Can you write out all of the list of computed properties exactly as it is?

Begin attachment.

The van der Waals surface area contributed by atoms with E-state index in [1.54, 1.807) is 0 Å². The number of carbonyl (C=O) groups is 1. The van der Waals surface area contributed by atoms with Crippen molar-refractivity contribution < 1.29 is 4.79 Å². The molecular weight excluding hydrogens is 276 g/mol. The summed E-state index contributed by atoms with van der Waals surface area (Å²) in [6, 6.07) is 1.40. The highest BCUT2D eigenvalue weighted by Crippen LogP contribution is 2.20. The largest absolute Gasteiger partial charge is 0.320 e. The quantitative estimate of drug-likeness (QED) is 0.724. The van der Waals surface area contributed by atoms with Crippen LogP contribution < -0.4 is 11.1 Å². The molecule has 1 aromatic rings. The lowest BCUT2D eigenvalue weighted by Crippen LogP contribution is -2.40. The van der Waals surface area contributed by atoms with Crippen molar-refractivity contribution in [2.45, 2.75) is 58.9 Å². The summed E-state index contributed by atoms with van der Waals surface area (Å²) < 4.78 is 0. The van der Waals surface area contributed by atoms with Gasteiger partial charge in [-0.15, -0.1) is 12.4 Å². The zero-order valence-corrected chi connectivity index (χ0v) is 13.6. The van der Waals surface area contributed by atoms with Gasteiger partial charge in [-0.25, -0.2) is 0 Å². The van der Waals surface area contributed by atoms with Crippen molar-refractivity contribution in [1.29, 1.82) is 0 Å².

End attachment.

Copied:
The van der Waals surface area contributed by atoms with E-state index in [1.54, 1.807) is 0 Å². The number of carbonyl (C=O) groups is 1. The van der Waals surface area contributed by atoms with Crippen molar-refractivity contribution < 1.29 is 4.79 Å². The molecular weight excluding hydrogens is 276 g/mol. The summed E-state index contributed by atoms with van der Waals surface area (Å²) in [6, 6.07) is 1.40. The highest BCUT2D eigenvalue weighted by Crippen LogP contribution is 2.20. The largest absolute Gasteiger partial charge is 0.320 e. The quantitative estimate of drug-likeness (QED) is 0.724. The van der Waals surface area contributed by atoms with Crippen LogP contribution < -0.4 is 11.1 Å². The molecule has 1 aromatic rings. The lowest BCUT2D eigenvalue weighted by Crippen LogP contribution is -2.40. The van der Waals surface area contributed by atoms with Crippen molar-refractivity contribution in [2.45, 2.75) is 58.9 Å². The summed E-state index contributed by atoms with van der Waals surface area (Å²) < 4.78 is 0. The van der Waals surface area contributed by atoms with Gasteiger partial charge in [-0.15, -0.1) is 12.4 Å². The zero-order valence-corrected chi connectivity index (χ0v) is 13.6. The van der Waals surface area contributed by atoms with Gasteiger partial charge in [-0.25, -0.2) is 0 Å². The van der Waals surface area contributed by atoms with Crippen molar-refractivity contribution in [1.29, 1.82) is 0 Å².